The tap-to-pay feature that iPhoners love to use, Apple Pay, is also getting a bit fancier.
Jennifer Bailey, one of two female executives Apple put on stage Monday, explained more stores new stores will start accepting Apple Pay. To help speed the initiative further, the company joined forces with Square to produce a new Apple Pay-supporting Square reader. The hardware unit—which will come equipped with the Near Field Communication short-range wireless technology that enables the tap-to-pay action—could make it easier for a broad range of brick-and-mortar retailers to join the Apple Pay fold. Square will shell out initially for 250,000 free readers, but the later cost—at $49—still comes in at a mom-and-pop shop-friendly price tag, as does the 2.75% transaction fee.
Apple Pay will also support the purchase of goods via Pinterest’s forthcoming buyable pins and the transmogrification of Apple’s Passbook app into a new app called Wallet.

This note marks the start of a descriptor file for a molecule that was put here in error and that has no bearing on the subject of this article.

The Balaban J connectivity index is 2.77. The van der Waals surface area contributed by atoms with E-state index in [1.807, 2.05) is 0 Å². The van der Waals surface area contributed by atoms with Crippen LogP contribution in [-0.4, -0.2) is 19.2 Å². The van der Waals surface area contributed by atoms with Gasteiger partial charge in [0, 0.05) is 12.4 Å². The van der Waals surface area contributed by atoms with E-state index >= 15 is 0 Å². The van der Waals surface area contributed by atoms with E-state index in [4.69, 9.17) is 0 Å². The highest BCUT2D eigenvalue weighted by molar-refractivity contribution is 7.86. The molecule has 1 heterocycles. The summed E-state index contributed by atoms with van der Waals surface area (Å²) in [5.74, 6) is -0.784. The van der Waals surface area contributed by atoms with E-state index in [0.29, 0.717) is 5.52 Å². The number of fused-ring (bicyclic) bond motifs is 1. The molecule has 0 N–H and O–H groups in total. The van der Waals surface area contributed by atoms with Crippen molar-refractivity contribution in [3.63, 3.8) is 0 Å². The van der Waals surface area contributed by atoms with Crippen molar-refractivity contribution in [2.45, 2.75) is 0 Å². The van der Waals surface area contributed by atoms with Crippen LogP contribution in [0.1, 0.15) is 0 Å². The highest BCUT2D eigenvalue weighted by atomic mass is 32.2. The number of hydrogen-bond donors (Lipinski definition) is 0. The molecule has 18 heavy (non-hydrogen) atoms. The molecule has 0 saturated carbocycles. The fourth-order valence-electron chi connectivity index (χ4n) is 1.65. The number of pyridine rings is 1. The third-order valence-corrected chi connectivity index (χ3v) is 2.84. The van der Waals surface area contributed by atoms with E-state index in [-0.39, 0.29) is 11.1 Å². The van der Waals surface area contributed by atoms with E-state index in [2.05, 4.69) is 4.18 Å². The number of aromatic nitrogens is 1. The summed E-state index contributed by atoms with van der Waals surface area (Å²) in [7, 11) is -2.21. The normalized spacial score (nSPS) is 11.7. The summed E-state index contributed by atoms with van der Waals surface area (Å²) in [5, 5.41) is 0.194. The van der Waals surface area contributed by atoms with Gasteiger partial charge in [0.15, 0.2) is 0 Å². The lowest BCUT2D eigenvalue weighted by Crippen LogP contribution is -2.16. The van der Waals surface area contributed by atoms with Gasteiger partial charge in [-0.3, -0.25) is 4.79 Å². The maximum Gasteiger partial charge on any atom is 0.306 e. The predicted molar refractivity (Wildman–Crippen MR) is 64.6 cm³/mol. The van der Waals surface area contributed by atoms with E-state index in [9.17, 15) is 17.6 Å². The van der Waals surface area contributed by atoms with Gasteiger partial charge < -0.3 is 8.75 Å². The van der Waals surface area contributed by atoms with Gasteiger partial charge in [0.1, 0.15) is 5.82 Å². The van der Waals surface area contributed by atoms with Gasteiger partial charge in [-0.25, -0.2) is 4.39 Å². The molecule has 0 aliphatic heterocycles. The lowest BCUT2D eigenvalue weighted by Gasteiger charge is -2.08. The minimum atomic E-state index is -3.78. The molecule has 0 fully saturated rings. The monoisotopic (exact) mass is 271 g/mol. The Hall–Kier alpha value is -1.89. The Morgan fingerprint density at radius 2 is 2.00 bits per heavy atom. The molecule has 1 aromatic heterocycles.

Notes, Maps, News, and Swift
Apple is taking on other companies’ services in a few other areas, too, imitating Google’s Keep app with Notes, making improvements to its Maps app, and rendering Flipboard useless via a redesigned News app, which seems to replace the old Newsstand app.
Notes has a new checklist feature, and can support sketches and drawings, giving a new way for users to keep track of their thoughts and ideas. Meanwhile, the Maps app finally offers public transit directions. Previously, the app kicked users out to other third-party apps for bus and train navigation. Now, Maps will directly support transit features, including “multi-modal routing,” so users can select different forms of public transportation, when necessary.
As for News—stop me if you’ve heard this one—users will choose publications and topics, and the new app will form a list based on those selections.